Thanks for that AC and a good point. I would have put the image in the post but as far as i can see you can't do that, so putting it on Dropbox was the quick and easy way to highlight it.

        Have a beer on me!

        1. Captain DaFt

          Re: Vulture?

          I'd recommend using for this type of thing.

  12. casaloco


    Just sue "Trunk Archive" for defamation/slander/etc.

    Request $100m. Agree to take a lower figure in exchange for a cease and desist agreement. Then if they contact anyone else they'll be in contempt of court.... jail time.

    If they refuse the deal they'll lose the case.... they can't say "we know it's defamatory but we reserve the right to do it again". Blaming their software isn't a defence.

  13. dc_m

    Silly question. Someone always has a fountain pen at places like that.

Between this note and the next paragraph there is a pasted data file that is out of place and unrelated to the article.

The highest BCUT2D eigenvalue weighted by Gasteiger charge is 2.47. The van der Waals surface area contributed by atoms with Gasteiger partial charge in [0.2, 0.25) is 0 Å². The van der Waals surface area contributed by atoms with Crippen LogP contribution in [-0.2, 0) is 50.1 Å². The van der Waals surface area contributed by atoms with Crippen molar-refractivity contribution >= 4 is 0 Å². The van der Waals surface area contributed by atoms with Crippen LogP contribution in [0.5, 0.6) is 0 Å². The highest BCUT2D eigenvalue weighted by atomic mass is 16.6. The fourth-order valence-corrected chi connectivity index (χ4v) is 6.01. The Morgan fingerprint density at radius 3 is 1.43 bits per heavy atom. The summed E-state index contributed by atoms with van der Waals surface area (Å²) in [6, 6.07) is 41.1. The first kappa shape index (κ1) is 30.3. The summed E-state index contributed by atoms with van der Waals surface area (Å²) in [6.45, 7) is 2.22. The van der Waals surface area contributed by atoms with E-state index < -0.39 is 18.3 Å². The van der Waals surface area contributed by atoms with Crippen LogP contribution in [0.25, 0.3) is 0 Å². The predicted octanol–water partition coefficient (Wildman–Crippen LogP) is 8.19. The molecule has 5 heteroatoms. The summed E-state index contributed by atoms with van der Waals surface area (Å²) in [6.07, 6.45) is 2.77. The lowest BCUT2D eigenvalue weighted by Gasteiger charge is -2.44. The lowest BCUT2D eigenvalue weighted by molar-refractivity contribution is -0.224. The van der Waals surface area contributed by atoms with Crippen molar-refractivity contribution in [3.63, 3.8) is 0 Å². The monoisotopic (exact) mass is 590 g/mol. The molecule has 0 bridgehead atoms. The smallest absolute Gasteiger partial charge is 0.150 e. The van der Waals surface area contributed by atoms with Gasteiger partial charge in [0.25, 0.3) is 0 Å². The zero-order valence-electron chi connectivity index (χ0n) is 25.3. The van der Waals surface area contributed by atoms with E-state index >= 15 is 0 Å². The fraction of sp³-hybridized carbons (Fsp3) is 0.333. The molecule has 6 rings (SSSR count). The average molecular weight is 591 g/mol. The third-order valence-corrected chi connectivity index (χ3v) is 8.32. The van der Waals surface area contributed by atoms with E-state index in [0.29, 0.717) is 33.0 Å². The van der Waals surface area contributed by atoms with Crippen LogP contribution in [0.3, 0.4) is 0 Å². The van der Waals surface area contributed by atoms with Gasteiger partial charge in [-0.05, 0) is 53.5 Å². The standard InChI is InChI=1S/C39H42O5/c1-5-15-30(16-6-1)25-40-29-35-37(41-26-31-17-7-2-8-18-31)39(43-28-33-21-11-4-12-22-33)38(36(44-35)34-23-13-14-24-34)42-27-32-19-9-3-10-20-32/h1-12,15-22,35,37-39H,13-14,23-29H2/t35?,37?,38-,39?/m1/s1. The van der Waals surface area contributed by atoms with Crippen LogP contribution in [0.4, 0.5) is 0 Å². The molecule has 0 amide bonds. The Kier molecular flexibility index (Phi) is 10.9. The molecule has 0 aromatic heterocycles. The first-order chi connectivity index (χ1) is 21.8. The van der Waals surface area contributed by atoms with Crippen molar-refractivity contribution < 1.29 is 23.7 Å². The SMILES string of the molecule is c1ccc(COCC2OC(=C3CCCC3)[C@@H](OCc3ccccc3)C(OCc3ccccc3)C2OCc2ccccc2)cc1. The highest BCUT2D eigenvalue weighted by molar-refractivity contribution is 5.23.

Why not make your own ink blot, scan it in and then use that?

    Too easy

  14. PhilipN Silver badge

    Be easy everybody

    In many many cases like this the IP owner does necessarily even know about it. The party making the demand is just a spiv / wide boy / carpetbagger trying it on. They probably send out hundreds even thousands of such letters. Even a small percentage of the addressees may just pay up meekly so the spiv wins.

    There are lots of similar such scams. It used to be in Blighty in the days of paper-based accounting you could send an invoice to a big company and in some cases they would just pay it - the overhead required to check every payment of 30 bob not being worth it.

    Or so I am told.

    1. Anonymous Coward
      Anonymous Coward

      Re: Be easy everybody

      Yes then once they had paid the first one send further invoices on a regular basis, this fraud wasn't unique to paper based systems though.

  15. Anonymous Coward
    Anonymous Coward

    What a load of Jackson Pollocks

  16. earl grey

    " aren't seem to be "

    i think you meant besn't.

  17. Henry Wertz 1 Gold badge

    "If you look at the images they have not made their own which looks similar to the 'original' but have just cropped a section off. Anyone can, I expect, make their own but they chose to use someone elses image without attribution to the source."